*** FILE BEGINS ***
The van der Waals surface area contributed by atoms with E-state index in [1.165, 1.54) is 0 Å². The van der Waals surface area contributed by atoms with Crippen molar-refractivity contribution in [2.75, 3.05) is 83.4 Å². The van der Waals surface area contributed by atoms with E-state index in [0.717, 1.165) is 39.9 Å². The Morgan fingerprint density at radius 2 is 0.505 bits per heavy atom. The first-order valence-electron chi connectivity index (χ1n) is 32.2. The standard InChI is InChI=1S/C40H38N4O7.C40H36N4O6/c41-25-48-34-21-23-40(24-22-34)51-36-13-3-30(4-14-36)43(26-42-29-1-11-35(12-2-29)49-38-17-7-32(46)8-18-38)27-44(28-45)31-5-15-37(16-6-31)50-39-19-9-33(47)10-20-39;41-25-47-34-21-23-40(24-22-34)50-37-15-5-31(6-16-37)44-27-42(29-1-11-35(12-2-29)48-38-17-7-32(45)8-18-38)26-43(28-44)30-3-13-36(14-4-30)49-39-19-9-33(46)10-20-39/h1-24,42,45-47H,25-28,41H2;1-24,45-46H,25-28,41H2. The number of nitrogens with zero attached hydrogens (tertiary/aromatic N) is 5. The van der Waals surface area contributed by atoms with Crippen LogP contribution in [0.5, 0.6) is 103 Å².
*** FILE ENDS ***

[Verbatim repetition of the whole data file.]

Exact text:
The van der Waals surface area contributed by atoms with E-state index in [1.165, 1.54) is 0 Å². The van der Waals surface area contributed by atoms with Crippen molar-refractivity contribution in [2.75, 3.05) is 83.4 Å². The van der Waals surface area contributed by atoms with E-state index in [0.717, 1.165) is 39.9 Å². The Morgan fingerprint density at radius 2 is 0.505 bits per heavy atom. The first-order valence-electron chi connectivity index (χ1n) is 32.2. The standard InChI is InChI=1S/C40H38N4O7.C40H36N4O6/c41-25-48-34-21-23-40(24-22-34)51-36-13-3-30(4-14-36)43(26-42-29-1-11-35(12-2-29)49-38-17-7-32(46)8-18-38)27-44(28-45)31-5-15-37(16-6-31)50-39-19-9-33(47)10-20-39;41-25-47-34-21-23-40(24-22-34)50-37-15-5-31(6-16-37)44-27-42(29-1-11-35(12-2-29)48-38-17-7-32(45)8-18-38)26-43(28-44)30-3-13-36(14-4-30)49-39-19-9-33(46)10-20-39/h1-24,42,45-47H,25-28,41H2;1-24,45-46H,25-28,41H2. The number of nitrogens with zero attached hydrogens (tertiary/aromatic N) is 5. The van der Waals surface area contributed by atoms with Crippen LogP contribution in [0.5, 0.6) is 103 Å².